How to regulate stablecoins
When trading cryptocurrencies the process typically starts with exchanging these from fiat currencies. While there are OTC P2P options available, also for individuals, the convenient approach is to do this through a centralized exchange with traditional banking connections. An exchange with traditional banking connections will need to have sufficient KYC and AML procedures in place for the local market it is serving, otherwise its partnering banks might also get in trouble.
The same will also apply for stablecoins, during their minting and redemption process. Hence, if you do, and the stablecoin you’re interacting with is a centralized fiat backed stablecoin, you’ll need to involve traditional bank transfers as part of this. It then makes sense to expect these stablecoins to follow the same KYC and AML procedures as when using a centralized exchange.
The wast majority of stablecoin users never directly themselves mint or redeem these for the underlying, instead only trading these on secondary markets. What sort of regulation should we expect on secondary markets? This is not clear, and we also need to keep in mind the decentralized nature of blockchains. While centralized exchanges and centralized stablecoins have connections to the traditional finance system, decentralized exchanges and decentralized stablecoins do not.
For decentralized operations, we find smart contracts, with whom anyone can interact according to the logic of the stablecoin. Note that some of these decentralized options do have active administrators, i.e., organizations or other entities, helping to manage some part of the day to day functioning of these. Does that make them less decentralized? Others might be fully decentralized with no administrator functionality at all.
The above is pointing towards a complex regulatory picture. Rushing in regulation on an evolving landscape without a clear understanding might not be helpful. But doing nothing is also not helpful if blockchains, cryptocurrencies, DeFi, and stablecoins are to participate in the broader financial world.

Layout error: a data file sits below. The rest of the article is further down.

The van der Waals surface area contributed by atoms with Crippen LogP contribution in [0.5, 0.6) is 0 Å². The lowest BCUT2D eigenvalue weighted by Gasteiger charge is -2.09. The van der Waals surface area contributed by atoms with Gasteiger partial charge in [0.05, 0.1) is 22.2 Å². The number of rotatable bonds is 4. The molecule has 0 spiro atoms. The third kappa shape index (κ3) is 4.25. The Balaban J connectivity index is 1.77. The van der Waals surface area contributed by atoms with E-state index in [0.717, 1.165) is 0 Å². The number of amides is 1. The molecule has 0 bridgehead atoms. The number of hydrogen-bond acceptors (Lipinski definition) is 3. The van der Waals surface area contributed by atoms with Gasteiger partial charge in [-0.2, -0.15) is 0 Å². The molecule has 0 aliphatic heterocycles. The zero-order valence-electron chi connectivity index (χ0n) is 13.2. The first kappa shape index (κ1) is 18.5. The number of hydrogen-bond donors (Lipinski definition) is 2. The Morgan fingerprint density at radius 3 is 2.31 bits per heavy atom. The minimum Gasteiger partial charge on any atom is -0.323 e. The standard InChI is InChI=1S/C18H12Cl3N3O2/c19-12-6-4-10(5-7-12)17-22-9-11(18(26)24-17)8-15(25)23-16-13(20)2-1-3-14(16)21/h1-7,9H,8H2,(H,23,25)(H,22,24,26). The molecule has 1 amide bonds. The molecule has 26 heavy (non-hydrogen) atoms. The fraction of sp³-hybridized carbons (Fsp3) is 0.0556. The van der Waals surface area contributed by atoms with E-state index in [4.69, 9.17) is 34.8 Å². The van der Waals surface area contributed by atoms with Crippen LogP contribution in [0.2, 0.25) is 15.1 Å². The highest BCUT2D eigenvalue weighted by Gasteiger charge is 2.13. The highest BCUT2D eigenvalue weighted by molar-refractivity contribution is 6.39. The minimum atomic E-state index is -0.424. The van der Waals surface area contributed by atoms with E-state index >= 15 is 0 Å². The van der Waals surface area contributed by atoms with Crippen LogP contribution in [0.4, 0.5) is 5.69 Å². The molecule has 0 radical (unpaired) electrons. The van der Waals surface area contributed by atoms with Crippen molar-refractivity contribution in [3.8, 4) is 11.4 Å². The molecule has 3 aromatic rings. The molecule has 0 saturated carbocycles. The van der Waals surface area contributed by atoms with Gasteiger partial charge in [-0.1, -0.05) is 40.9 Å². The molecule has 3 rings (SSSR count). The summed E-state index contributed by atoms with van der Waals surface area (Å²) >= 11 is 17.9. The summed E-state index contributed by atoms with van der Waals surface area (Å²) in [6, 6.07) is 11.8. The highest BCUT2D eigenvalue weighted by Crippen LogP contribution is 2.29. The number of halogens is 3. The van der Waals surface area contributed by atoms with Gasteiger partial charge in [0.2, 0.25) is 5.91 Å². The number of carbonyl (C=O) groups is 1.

It’s also very beneficial to anyone wanting to use stablecoins to understand completely what is the underlying asset. As a derivative, the value of the stablecoin is predominantly driven by its underlying. If there’s no clarity on what is backing a stablecoin, how can you be sure it’s worth what it claims? This is where we can likely find much regulatory inspiration from money market funds. There’s no good excuse, as a centralized stablecoin operator, to not want full transparency on its underlying.
If regulators are to enforce such transparency, decentralized stablecoins with on-chain collateral could be seen as the perfect end goal, as these give full insight into their current state on a block by block basis. Centralized stablecoins will likely struggle to match this, even with great eager and willingness, simply because on-chain transparency is absolute. The trade off is technical risk, as fully on-chain decentralized stablecoins often need to be far more complex from a smart contract coding point of view. Should regulators then somehow enforce technical audits on smart contract code?
There are a lot of questions above, questions that aren’t yet fully answered. We can likely find existing regulatory frameworks around KYC and AML with regards to money transfers, and we’ll likely find much reuse in how money market funds are handled. Decentralization and smart contracts do bring novelty, and within these there’s a gradient at play with regards to how operationally contact free these are.